Granatstein echoes many of these criticisms. “It was all trees and no forest,” he says, “and it proceeded from such an ideological basis that it had a crusading ring to it. Many seemed to argue that if only we could understand how maids in Moosonee were treated we would understand the place of women today. That didn’t seem to make a great deal of sense to me.”

In the United States, similar complaints have been voiced about the state of the American historical profession. Around the same time Granatstein was lobbing missiles at his Canadian colleagues, the eminent American historian Eugene Genovese was spearheading his own attack on academic history. “Peoples and their victimization have displaced nations and their traditions,” he complained in the Los Angeles Times. “Ideological conformity [is] the primary criterion for holding office” among academic historians, who have helped create an “atmosphere that uncomfortably resembles the McCarthyism of the 1950s.”

But Shore questions the ideological motivation of these critics. “What do they mean by nation? Are they trying to get everyone to be nationalists and patriots, or are they interested in cultivating citizenship and civic duty?” In her book, she writes that “the traditional mission of Canadian historians to be custodians of the past and moral leaders of society has persisted: Where once they wrote out of concern for the nation, they were now interested in a multiplicity of futures — that of regions, communities, classes and genders.”

Granatstein scoffs at the description. “I think it’s quite revealing that these ‘moral leaders’ are protecting this multiplicity of futures. Who chose them?”

Wendy Mitchinson, who co-edits the CHR, feels the dispute has had little effect on the journal. (According to the journal’s publisher, the CHR now has approximately 2,300 subscribers — several hundred fewer than a decade ago. Over half its subscribers are universities rather than individuals.)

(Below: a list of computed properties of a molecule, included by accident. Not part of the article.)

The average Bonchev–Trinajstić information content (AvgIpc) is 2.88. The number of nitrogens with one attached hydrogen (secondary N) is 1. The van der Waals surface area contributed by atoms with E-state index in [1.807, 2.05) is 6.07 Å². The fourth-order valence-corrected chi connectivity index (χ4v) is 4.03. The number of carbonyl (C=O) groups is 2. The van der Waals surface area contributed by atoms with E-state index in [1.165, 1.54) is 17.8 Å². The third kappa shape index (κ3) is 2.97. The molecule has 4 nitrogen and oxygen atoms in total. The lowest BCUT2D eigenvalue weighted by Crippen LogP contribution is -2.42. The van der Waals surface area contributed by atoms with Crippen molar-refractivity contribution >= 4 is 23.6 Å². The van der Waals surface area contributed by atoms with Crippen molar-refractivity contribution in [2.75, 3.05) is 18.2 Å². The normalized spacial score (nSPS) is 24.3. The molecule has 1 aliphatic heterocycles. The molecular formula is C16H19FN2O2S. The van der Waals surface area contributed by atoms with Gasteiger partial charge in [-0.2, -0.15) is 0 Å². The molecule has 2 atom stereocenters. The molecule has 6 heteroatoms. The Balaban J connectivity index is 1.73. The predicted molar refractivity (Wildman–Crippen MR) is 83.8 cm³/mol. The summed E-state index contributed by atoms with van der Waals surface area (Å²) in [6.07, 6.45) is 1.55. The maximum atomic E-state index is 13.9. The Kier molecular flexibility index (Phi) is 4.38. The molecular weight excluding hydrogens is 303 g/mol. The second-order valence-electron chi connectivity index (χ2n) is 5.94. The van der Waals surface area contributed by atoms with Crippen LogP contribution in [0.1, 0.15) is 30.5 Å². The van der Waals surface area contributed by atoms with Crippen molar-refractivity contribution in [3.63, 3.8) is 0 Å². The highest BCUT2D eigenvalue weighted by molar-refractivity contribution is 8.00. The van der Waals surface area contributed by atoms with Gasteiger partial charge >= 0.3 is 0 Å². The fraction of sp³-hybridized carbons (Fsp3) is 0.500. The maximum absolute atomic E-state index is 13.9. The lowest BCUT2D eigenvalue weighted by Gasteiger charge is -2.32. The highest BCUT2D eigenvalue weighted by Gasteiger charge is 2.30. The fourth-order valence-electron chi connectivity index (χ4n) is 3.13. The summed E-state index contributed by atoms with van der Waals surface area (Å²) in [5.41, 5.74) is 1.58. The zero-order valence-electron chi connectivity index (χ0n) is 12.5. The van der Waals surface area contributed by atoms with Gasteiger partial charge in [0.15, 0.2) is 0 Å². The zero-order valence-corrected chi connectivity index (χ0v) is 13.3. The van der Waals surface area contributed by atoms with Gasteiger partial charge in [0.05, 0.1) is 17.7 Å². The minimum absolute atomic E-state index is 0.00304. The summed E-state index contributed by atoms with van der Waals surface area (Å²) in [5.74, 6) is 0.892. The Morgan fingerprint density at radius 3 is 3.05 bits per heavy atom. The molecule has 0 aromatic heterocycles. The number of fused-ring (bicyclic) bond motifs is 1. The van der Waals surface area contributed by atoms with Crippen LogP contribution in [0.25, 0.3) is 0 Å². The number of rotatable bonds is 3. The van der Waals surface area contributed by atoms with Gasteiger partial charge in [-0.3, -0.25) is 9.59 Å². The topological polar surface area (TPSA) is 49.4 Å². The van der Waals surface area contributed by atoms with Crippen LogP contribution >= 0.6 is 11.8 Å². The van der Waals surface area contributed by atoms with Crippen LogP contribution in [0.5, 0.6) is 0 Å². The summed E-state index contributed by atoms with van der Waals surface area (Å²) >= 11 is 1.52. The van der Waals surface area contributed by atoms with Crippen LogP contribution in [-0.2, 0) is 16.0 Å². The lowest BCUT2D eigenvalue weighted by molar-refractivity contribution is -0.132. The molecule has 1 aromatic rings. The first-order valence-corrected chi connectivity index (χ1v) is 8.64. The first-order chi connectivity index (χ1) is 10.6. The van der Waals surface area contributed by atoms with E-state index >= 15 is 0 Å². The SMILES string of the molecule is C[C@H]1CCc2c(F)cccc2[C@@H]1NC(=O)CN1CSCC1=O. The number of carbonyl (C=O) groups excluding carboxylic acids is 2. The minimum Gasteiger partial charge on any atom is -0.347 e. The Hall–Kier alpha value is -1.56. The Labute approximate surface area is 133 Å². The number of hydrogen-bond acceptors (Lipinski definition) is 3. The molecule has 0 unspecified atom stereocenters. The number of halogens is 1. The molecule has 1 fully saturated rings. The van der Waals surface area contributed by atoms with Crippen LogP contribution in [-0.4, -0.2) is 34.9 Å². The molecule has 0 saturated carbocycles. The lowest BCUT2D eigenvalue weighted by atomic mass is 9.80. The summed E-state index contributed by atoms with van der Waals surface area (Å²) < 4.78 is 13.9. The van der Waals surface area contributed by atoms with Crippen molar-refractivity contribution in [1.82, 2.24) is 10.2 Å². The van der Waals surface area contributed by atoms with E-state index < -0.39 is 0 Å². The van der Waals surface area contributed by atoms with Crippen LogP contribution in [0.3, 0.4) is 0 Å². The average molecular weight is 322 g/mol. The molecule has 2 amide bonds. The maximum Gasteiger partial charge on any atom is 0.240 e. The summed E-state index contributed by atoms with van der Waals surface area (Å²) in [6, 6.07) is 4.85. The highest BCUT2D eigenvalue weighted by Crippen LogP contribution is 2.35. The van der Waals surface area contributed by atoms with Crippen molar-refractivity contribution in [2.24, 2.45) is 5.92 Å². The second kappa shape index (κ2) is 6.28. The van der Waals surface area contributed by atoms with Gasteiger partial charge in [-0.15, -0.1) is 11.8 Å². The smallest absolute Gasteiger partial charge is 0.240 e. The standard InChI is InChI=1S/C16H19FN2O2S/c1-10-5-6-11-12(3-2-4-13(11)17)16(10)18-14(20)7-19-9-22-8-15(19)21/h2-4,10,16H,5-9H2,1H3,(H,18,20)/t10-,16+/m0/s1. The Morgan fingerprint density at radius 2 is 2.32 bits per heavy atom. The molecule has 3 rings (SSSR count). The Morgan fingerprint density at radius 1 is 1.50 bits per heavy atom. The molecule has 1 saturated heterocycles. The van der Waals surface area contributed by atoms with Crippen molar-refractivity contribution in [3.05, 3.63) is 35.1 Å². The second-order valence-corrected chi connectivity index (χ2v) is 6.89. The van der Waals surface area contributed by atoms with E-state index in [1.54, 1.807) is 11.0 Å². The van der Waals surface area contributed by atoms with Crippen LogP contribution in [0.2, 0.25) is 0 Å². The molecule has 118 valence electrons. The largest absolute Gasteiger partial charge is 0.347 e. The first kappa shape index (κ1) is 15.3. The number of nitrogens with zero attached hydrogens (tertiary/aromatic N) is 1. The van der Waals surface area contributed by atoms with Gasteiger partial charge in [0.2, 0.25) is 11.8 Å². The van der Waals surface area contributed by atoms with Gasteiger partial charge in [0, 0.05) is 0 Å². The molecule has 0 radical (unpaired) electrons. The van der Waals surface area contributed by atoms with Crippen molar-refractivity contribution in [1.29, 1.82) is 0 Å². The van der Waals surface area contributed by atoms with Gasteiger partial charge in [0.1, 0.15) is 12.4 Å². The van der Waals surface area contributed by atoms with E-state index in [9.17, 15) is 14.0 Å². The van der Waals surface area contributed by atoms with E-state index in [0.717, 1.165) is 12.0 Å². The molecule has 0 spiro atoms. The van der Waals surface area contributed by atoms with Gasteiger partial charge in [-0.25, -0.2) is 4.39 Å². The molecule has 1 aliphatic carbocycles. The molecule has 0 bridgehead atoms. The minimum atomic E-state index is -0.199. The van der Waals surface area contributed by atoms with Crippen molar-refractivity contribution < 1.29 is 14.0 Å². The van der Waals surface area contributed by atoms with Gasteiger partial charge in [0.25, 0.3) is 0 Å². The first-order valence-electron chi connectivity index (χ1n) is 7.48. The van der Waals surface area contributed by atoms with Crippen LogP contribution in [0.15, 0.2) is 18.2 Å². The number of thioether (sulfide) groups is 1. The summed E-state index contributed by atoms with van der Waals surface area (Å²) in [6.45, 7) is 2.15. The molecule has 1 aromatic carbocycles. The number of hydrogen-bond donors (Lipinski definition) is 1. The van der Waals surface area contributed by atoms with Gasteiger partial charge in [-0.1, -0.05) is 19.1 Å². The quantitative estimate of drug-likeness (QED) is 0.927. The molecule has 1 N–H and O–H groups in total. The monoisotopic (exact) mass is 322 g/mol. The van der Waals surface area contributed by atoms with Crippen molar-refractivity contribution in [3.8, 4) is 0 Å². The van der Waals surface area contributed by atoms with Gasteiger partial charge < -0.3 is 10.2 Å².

“We don’t get a lot of military or political history submitted, but this is a reflection of what’s happening among young scholars,” says Mitchinson, who teaches history at the University of Waterloo. She adds that the debate is now largely confined to graduate student seminars. “And at this stage a lot of the students don’t make anything of it, because it’s not their fight. Many seem bemused, and wonder why we were concerned about this at the time.”

But Vance, who edited a short-lived rival scholarly journal in the 1990s called National History, believes there has been some progress at the CHR. “It has changed,” he insists. “I find a lot more things interesting in there than I did five years ago. I think it’s gotten away from a reliance on hard-core social history.” On the other hand, Vance says much more needs to be done to reach out to ordinary Canadians. “For me,” he adds, “I would sooner be read by the over 50,000 who read The Beaver than the several hundred who read the CHR. It’s as simple as that.”